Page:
Public Health and Climate

New Metric for Comparing Nations' Vulnerability to Infectious Disease

Understanding future health risks posed by infectious diseases due to anthropogenic climate change remains an important but poorly constrained challenge. It is clear that temperature and precipitation are primary drivers that determine the spatial distribution of host and vector distributions for a variety of infectious diseases. However, a unified metric or index to evaluate the vulnerability of individual countries to changes in infectious diseases had been missing, until a recent study published in International Journal of Environmental Research and Public Health…

Vector Potential and Climate Change: Perspectives From the Pitcher-plant Mosquito. William Bradshaw

William Bradshaw presents a synopsis of his primary research which is on Wyeomyia smithy, a small mosquito that develops only within the water-filled leaves of the purple pitcher plant. As described on his website: “The fact that this mosquito is capable of blood-feeding makes it tractable for studies of the molecular genetics and evolution of the blood-feeding phenotype and for investigating the shifting patterns of vector/host interactions in the face of rapid climate change.

Climate Change Health Impacts: Extreme Heat, Heat Waves and Hospitalizations

Extreme heat events are anticipated to grow in number, intensity and length of duration as the effects of climate change increase over time. Increases in events such as heat waves from climate change could have large health implications on the elderly which are the most susceptible populations. Health studies of extreme heat and heat waves have focused predominantly on mortality outcomes, which may not adequately account for the burden on the US healthcare systems like Medicare…

A Case Where Climate Change Reduces Infectious Disease Transmission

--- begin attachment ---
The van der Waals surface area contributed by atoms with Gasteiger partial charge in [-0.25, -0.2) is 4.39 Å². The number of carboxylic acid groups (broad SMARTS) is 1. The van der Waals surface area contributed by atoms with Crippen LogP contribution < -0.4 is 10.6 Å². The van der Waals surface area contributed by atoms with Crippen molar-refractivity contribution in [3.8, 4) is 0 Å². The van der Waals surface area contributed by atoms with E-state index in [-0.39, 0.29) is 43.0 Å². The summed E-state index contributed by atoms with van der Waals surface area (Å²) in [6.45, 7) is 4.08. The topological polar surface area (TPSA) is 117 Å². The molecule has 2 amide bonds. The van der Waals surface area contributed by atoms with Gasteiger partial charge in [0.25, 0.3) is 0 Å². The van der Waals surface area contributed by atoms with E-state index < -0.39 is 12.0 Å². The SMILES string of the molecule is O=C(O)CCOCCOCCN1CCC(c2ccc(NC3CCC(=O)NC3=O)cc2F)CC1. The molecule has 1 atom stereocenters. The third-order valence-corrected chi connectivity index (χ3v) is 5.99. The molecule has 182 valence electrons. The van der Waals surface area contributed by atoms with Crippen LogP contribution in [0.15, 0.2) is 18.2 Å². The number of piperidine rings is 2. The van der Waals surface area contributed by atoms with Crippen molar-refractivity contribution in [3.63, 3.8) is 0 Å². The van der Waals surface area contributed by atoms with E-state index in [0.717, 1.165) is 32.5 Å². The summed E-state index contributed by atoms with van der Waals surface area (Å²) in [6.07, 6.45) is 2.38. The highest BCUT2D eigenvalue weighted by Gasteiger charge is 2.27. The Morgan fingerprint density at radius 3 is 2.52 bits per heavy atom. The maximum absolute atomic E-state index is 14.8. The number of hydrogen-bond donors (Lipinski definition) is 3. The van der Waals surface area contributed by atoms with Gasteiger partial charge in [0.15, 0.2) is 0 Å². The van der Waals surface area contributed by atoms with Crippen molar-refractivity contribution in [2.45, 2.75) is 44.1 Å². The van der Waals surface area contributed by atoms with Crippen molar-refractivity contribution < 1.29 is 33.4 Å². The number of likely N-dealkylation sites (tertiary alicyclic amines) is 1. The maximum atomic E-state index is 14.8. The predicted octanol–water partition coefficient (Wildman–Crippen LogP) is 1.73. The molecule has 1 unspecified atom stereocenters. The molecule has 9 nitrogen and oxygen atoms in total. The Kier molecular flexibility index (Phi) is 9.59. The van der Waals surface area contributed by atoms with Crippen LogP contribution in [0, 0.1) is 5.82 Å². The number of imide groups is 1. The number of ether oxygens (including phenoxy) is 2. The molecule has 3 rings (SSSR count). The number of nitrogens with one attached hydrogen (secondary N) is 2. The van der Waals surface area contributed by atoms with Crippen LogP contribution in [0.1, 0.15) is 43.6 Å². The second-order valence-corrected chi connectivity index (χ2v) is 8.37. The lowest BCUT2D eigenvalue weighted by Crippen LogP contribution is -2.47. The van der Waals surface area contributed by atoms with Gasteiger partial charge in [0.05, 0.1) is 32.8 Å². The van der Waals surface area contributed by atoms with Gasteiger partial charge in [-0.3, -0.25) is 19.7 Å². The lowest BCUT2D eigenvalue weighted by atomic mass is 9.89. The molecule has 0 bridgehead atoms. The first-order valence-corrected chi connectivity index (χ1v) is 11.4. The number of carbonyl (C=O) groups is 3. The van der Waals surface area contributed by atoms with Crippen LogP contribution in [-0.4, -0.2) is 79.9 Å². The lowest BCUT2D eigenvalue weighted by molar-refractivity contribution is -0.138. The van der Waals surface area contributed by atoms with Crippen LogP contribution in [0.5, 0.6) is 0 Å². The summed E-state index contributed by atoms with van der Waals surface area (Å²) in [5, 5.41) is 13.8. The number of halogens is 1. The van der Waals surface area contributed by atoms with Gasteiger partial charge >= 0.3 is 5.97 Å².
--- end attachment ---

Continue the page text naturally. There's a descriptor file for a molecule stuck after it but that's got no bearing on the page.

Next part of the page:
One of the most feared consequences of climate warming is the potential expansion of tropical infectious diseases. However, for diseases that require intermediate hosts a warmer climate and the particular dynamics of the disease can actually reduce transmission in some cases. A recent study by Paull and Johnson describes one such scenario.  The authors examined a system in which freshwater snails are intermediate hosts for trematode…

Ecology and Evolution of Invasive Mosquito Disease Vectors. Phil Lounibos

Phil Lounibos reviews the evolutionary history and competitive displacement between two mosquito species, Aedes aegypti (Yellow Fever Mosquito) and Aedes albopictus, (Asian Tiger Mosquito), responsible for the spread of Dengue Fever and chikunguya, two of the world’s most problematic diseases.  The final third of his talk looks at a recent field study in Rio de Janeiro to consider what the impact of the competition between species is on the transmission of Dengue.

Meteorological Influences on Lyme Disease

Over the past two decades Lyme disease has emerged as the most common vector-borne disease in the United States. It is currently endemic in at least 12 states, from Virginia in the South to Maine in the North, and Minnesota and Wisconsin in the West. The majority of cases are believed to be transmitted by nymphal ticks during late spring and early summer months of June, July, and August. Control methods currently focus on the…

Climate Impacts on Sanitation in Botswana

Worldwide, about 800 million people lack access to an improved water source. In its most basic form, an improved water supply is a well or protected spring that protects water from outside contamination. Lack of access to clean water helps explain why15% of all deaths of children under 5 worldwide are caused by diarrheal diseases. While many factors are involved, water quality and quantity…

Using multidisciplinary complex systems methodologies to better understand the linkages between water, health and climate change in developing countries.

Jonathan Mellor uses multidisciplinary complex systems methodologies to better understand the linkages between water and health in developing world countries.  A Virginia native, he took this approach for his doctoral research working under Prof.

Excessive Winter Deaths. Don't Expect Reductions From Global Warming

A presumed benefit of global warming is the assumption that warmer winter temperatures might decrease excessive winter deaths (EWDs) common in temperate climates. EWDs are defined as the difference between the number of deaths in a region during winter months (December – March) and the average of the proceeding fall and subsequent spring deaths. EWDs are attributable to a number of factors including higher incidences of cardio-respiratory and infectious diseases along with colder temperatures and icy conditions that can cause hypothermia and accidental falls.


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